Swagger vs Swish in Luke Cage S2

For the most part, I’m not the person to be diving into the cultural explorations at play in Luke Cage‘s second season. Issues of colorism, black exceptionalism, and cultural tensions within the black community are all woven into a strong second season, but they’re also explorations a white dude shouldn’t be judging the success of.

One of the other themes of the season is a recurring motif on what it is to “be a man,” a theme which interacts (intentionally or un-) with the show’s decision to reveal and introduce gay men in the cast. On that score? I have Feelings.

Spoilers for season two follow. Fairly significant ones. If you prefer to watch the season un-spoiled, you can always bookmark this and come back later. The internet remembers everything, but you’ll only get a fresh watch once.

Back to it, then.

It’s not illogical for a story concerned with the amorphous concepts of manhood or masculinity to feature queer characters. To be sure, excluding them is a base level fail. I’m not sure, though, that the writers room at Luke Cage managed anything particularly next level, either. They got as far as “what about gay dudes,” but didn’t / couldn’t conceive of even the barest mention of trans and nonbinary characters. I’m not even sure how much they really thought on the subject of gay cis men, either.

Credit this much: we discover more than one man on the show has explored homosexuality. In a world where queer inclusion is usually limited to The Gay One, plurality is a plus.

Alfre Woodard’s Mariah reveals that her late husband was a gay man. She traded being his beard for the chance to change her name and her own circumstances. Of course, that revelation comes as part and parcel of a gut punch Mariah delivers to her daughter on her true parentage. In that context, what might have been an insight into the various ways in which we hide and negotiate our identities turns into not only was he not your father, but he was (gasp) gaaaaay.

While that particular reveal was frustrating for its context, it’s a blip compared to the other gay subplot of the season, when Theo Rossi’s Hernan “Shades” Alvarez and Thomas Q. Jones’ Darius “Comanche” Jones spend an evening standing watch for enemies, literally back to back. Their conversation is itself coded, but it becomes clear that Hernan and Darius weren’t just close friends, but in fact had an intimate relationship during their time in prison.

I found the scene itself powerful. Hernan repeatedly attempts to brush aside the past, claiming it was just a thing that happened. A thing, it’s nice to note, he thinks is not to be ashamed of, but also a thing bounded by time and place. It’s the past. It’s over. Darius refuses to take the outs Hernan gives him, however. For him, what happened there wasn’t an exception, it was a truth. And, for Darius if not for Hernan, it’s not something he’ll forget or abandon.

The conceit of the scene means that neither actor can look at the other, and yet their faces carry so much emotion and subtext. Whatever else I have to say abou the season, that scene really is an amazing piece of work.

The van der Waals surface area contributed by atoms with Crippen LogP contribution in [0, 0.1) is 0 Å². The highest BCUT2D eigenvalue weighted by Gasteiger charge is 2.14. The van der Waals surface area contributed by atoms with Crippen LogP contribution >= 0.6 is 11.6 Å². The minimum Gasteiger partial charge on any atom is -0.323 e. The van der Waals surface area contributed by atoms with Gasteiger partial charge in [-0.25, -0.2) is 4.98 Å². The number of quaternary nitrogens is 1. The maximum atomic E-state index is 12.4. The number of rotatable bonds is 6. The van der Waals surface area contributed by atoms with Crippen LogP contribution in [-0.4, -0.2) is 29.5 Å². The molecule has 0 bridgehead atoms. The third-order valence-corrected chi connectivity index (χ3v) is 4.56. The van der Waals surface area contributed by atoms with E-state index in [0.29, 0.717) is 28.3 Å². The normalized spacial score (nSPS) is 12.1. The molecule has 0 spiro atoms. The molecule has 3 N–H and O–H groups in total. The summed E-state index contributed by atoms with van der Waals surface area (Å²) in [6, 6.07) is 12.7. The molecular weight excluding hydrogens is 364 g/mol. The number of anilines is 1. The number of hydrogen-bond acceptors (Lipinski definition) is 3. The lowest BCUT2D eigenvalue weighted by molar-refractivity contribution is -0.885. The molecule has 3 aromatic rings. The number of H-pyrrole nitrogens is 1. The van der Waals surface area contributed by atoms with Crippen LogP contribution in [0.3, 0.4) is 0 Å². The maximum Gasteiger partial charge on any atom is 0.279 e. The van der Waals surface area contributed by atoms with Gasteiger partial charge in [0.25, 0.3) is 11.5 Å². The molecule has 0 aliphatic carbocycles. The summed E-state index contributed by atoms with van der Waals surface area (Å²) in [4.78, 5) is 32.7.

And then in the next episode, Hernan murders Darius.

I can only assume that moment is meant to be as powerful as the night in the barber shop, standing guard. As Shades, Hernan has spent a season and a half murdering people without remorse in pursuit of his loyalty to various mob leaders. The ultimate show of his love and loyalty for Mariah, now, is that he’s wiling to murder a man he’s loved like no other man in his life when he finds out Darius is reporting to the police.

You shouldn’t be surprised that it didn’t work like that for me.

It certainly doesn’t help that Hernan’s relationship with Darius is trotted back out more than once as the season concludes as a means of first enraging Hernan, and then, later, so that Hernan can compare the relationship to the Gay Until Graduation paradigm. Hernan only had those feelings for one man, and that man’s dead, so.

Let’s be clear: I think a lot of definitions when it comes to sexuality are unreasonably intractable. I don’t subscribe to the common wisdom, reflected in everything from pop culture to blood donation guidelines, that a single sexual encounter between two men Makes You Gay. I’m more than willing to concede that Hernan’s relationship with Darius is a thing he feels no need to recreate going forward.

What that leaves us with, however, is a season in which straight cis men learn to stand up for their morals, to take fatherly responsibility, to look for balance between rage and restraint, to compromise for the sake of their community. They fall from grace and rise to the occasion. When it comes to them, the show has a whole host of answers to its central question of “how to be a man.” The only gay men, however, are either dead or have renounced their identities. It’s a scenario suggesting that Luke Cage‘s answer to “how to be a man” when it comes to also being gay has a single answer: be buried.

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